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Mom lets her kids interview their grandparents to create memories

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  • My parents were journalists and persuaded older generations to share stories during the holidays.
  • This year I am starting the tradition of my children interviewing their grandparents.
  • I want them to learn more about our family history and their Mexican and European ancestors.

Growing up, vacations were all about storytelling. My journalistic parents had a magical gift for extracting stories from the older generations. This year I will be consciously building storytelling traditions with my own children so they can learn about their Mexican and European family history.

My wife’s family is quieter than my own family of origin, so it takes some effort to nudge the elderly to share memories — especially with Grandpa’s TV blaring and an overactive poodle jumping on everyone. Here are some of the strategies I plan to use to keep the stories flowing this year.

Plan ahead

The first thing I’m going to do is prepare the storytelling session. This may sound too much like homework, but it’s nothing big. I just review favorite stories from the past and decide which “greatest hits” to request. I can also create a mental list of questions to guide storytellers to the most entertaining stories.

If you ask someone something general like “tell me about your childhood,” people get overwhelmed and shut up. So I’ll limit my questions and steer the grandparents to stories the kids will love to hear. “We have a fifth grader and a pre-K student at the table. Remember when you were her age? How was school for you?’ These questions encourage the children to be involved and ask their own follow-up questions.

Have photo albums ready to go

To get us started, I bring a phone or tablet with vintage photos in chronological order. When my mother-in-law, Genevieve, shared her immigration story with my daughter’s third grader, we took pictures of her trip to America. We started with a photo of Genevieve and two of her sisters in a German refugee camp. I asked Genevieve to talk about the bike in the picture. She remembered that dozens of children had to share that one bicycle. This was a detail that young children could relate to.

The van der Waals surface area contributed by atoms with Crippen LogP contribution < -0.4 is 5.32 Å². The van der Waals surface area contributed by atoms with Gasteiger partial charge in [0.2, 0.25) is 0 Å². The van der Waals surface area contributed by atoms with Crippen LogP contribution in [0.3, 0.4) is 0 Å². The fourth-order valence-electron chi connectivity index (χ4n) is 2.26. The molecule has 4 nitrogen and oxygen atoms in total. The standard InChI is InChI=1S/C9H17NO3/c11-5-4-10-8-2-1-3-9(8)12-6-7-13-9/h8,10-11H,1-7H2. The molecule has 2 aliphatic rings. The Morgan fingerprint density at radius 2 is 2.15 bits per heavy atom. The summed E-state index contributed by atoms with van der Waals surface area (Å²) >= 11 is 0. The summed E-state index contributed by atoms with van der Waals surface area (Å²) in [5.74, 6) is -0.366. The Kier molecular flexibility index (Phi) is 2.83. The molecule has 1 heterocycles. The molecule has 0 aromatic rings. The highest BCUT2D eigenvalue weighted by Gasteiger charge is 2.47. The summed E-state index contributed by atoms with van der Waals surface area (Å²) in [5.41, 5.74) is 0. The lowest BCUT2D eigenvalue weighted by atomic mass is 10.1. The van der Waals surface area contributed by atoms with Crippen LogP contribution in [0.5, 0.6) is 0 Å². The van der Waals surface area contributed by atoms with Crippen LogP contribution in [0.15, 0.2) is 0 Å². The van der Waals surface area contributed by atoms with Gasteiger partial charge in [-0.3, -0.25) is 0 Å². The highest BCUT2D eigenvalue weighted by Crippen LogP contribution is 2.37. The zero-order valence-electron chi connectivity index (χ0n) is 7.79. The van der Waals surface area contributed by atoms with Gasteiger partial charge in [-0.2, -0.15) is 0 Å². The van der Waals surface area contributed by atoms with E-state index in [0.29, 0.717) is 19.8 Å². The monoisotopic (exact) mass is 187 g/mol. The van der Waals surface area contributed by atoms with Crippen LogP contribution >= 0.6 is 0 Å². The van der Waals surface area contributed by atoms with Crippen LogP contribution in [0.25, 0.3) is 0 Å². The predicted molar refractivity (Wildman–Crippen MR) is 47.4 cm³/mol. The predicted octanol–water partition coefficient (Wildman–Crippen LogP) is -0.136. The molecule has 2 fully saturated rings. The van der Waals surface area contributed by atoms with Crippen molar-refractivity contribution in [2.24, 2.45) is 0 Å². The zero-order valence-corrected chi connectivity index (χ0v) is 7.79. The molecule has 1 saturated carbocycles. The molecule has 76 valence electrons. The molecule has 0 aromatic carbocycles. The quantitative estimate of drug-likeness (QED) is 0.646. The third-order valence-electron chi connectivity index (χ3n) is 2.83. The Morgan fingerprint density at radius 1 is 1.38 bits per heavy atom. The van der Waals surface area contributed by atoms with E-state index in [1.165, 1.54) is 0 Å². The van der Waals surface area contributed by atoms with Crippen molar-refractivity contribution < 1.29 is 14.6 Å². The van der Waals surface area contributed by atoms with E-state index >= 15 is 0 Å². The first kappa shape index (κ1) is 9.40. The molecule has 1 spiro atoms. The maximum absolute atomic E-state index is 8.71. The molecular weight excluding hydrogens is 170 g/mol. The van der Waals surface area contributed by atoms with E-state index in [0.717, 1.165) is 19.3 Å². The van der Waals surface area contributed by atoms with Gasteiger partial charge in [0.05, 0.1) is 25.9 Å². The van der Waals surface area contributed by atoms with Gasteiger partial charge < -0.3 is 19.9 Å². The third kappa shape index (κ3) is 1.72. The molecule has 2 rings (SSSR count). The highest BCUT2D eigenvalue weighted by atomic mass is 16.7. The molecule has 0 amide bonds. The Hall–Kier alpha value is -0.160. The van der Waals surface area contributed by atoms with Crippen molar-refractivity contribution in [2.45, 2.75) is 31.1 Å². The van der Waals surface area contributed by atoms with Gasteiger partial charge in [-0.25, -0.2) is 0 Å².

In my digital album I have included a photo of an antique Mickey Mouse doll. This image led Genevieve to remember how her Mickey toy flew out of a car window when she first arrived in America. She never saw that toy again, but she always remembered it. This story of loss was easier for children to understand than the idea of ​​being orphaned in the war. My kids will hear more of the serious details of the story as they get older.

The next image I added was from the mission in San Diego where Genevieve was raised by nuns. The specificity of the images – from the bicycle to Mickey to the low-slung whitewashed buildings on a hill – brought grandma’s stories to life.

There will be hard stories I have to navigate through

I spoke with Dave Anderson, a clinical psychologist at the Child Mind Institute, about how to deal with disturbing material in stories. “There has to be a whole arc of resilience in a story for kids,” he said. “You can say, ‘I’m telling you this because it’s a story of strength.'”

Indeed, Genevieve focused on her resilience in telling her own immigration story. When my children look at the picture of three beautiful girls in Germany, they see their own faces, their own strength. This is what I want to give my kids every holiday: treasured stories that show them who they are and where they come from.